celery juice 2019 food trends

The food world moves fast. In just one year we can go from not knowing a food exists, to seeing it in headlines almost every single day, to deciding that it’s no longer a big deal. In 2019, we saw a few food trends that failed to take off and some that took the world by storm. Some of these were good, and some of them, not so much.

Here are eight food trends that we’ll be happy to leave in 2019.

Related Reading: Chowhound’s Top 10 Food Questions of 2019 | Chowhound’s Top 10 How Tos of 2019

1. “Healthy” Bottled Salad Dressings

Tomato, Tomatillo, and Corn Salad with Avocado Dressing


In the last few years, we’ve seen a huge surge in “healthy” bottled salad dressings. And while this is a noble effort nutrition-wise, it’s impossible to get around the fact that salad dressings are always better homemade. In 2020, we’ll be happy to wave goodbye to bottled salad dressings and hello to fresh and easy salad dressings we can make at home.

2. Sugar Substitutes



We’ve long known that added sugar and artificial sweeteners are bad for our health. But what about natural sugar substitutes like stevia and monk fruit? They may be healthier options than aspartame or high fructose corn syrup, but natural sugars like those found in fruit are still the best option. Plus, many health experts say we don’t know enough about how ultra-sweet substances like stevia may affect our health.

3. Celery Juice

celery juice 2019 food trends

Johner Images / Getty Images

There’s no denying the fact that celery juice is a massive wellness trend. But you might be interested to know that this trend was started by someone with zero qualifications in nutrition, health, medicine, or even food sciences or culinary arts. So while it won’t hurt you to drink it, it’s definitely not worth all the hype.

Related Reading: The Biggest Food Fights of the Decade | The Top Food Trends of 2019

4. CBD-Infused Desserts

chevre truffles (chocolate goat cheese truffles)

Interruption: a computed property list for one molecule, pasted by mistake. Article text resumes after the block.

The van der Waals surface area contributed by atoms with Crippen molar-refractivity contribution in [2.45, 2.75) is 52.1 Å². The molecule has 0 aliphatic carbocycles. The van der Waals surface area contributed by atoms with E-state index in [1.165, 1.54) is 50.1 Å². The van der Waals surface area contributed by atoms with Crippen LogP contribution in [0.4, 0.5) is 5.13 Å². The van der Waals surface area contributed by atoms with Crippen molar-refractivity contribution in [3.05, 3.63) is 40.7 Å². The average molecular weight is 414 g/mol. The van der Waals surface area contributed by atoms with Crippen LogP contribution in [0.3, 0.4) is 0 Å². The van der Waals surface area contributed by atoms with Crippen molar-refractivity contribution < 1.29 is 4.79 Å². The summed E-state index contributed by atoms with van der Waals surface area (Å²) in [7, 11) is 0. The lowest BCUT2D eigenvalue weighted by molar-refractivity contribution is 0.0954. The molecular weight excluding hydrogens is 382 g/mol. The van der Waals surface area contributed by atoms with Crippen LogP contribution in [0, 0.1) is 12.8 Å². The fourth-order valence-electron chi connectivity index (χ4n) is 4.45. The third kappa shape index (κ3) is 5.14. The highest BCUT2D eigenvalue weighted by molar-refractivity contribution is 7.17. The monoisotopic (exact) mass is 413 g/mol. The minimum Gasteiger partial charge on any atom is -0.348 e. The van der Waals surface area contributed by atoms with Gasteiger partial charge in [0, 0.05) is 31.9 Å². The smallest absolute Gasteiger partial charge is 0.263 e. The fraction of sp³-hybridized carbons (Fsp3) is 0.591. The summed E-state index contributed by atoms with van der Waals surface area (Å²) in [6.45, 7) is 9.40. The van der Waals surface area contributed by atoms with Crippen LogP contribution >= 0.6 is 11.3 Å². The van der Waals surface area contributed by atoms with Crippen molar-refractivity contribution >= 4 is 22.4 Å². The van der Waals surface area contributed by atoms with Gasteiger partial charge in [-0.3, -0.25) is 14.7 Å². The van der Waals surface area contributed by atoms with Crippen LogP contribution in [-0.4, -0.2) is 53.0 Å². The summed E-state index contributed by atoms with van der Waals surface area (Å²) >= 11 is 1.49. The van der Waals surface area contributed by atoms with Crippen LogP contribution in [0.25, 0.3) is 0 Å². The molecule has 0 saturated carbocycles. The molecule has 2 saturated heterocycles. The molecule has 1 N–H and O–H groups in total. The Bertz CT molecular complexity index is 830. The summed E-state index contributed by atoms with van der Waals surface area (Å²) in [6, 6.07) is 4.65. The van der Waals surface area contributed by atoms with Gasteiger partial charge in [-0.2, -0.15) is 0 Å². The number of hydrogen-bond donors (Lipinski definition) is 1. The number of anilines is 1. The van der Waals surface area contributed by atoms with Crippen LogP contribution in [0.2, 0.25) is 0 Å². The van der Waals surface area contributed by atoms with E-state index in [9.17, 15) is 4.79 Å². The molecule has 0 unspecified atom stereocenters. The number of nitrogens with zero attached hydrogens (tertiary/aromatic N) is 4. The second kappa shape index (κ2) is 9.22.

CBD is an exciting compound with many potential health benefits. That said, I think we can all agree that the CBD food and drink craze has gone a little too far. And when we’re seeing CBD-infused ice cream and candy bars, we have to stop and wonder if there are better, healthier ways to take CBD.

5. Gummy Vitamins

gummy bears


We know, we know. Gummy vitamins are delicious! But many of them contain added sugar, artificial colors and flavors, and even food dyes that are better off avoided. In 2020, if we do opt for a gummy vitamin, we’ll be checking the ingredients list with a critical eye to make sure we’re not harming our health more than we’re boosting it.

Related Reading: 5 Things You Should Know About Sugar

6. Snacks to Help You Sleep

Five Spice Glazed Nuts recipe


Getting high-quality sleep should be one of our top priorities, but eating snacks before bed is never a good idea—even if those snacks contain ingredients that supposedly support sleep. Research has shown that eating before bed can disrupt our circadian rhythms and confuse our bodies, which can actually lead to lower quality sleep. If that’s not enough to convince you to lay off the late-night snacks, eating before bed has also been linked to acid reflux, weight gain, and memory issues.

Related Reading: Top 10 Friday Food Finds of 2019

7. Plant-Based Butters


Being plant-based doesn’t automatically make a food healthy. Case in point: Plant-based butter substitutes, which often contain soybean, canola, palm kernel, and palm fruit oils. And while they do often have less saturated fat than normal butter, the ingredients list on these products in long and includes plenty of things we can’t pronounce. At the end of the day, we’d all be better off keeping it simple and sticking to whole foods like olive oil, avocado oil, or grass-fed butter or ghee.

8. Unicorn and Mermaid Foods

Hopefully, the end of 2019 will also mark the end of the “unicorn” food trend. These colorful foods are more about aesthetics than nutrition or taste. For example, the Unicorn Latte from Starbucks (which some would argue started it all…back in 2017) contains over 400 calories and over 50 grams of sugar. There are far better ways to eat the rainbow.

We tried the above food trends on for size and decided they just didn’t quite fit. Hopefully, 2020 will bring some fun replacements that we can all take for a spin.

Header image courtesy of Johner Images / Getty Images

Gretchen Lidicker is a writer, researcher, and author of the book CBD Oil Everyday Secrets: A Lifestyle Guide To Hemp-Derived Health & Wellness. She has a masters degree in physiology and complementary and alternative medicine from Georgetown University and is the former health editor at mindbodygreen. She’s been featured in the New York Times, Marie Claire, Forbes, SELF, The Times, Huffington Post, and Travel + Leisure.
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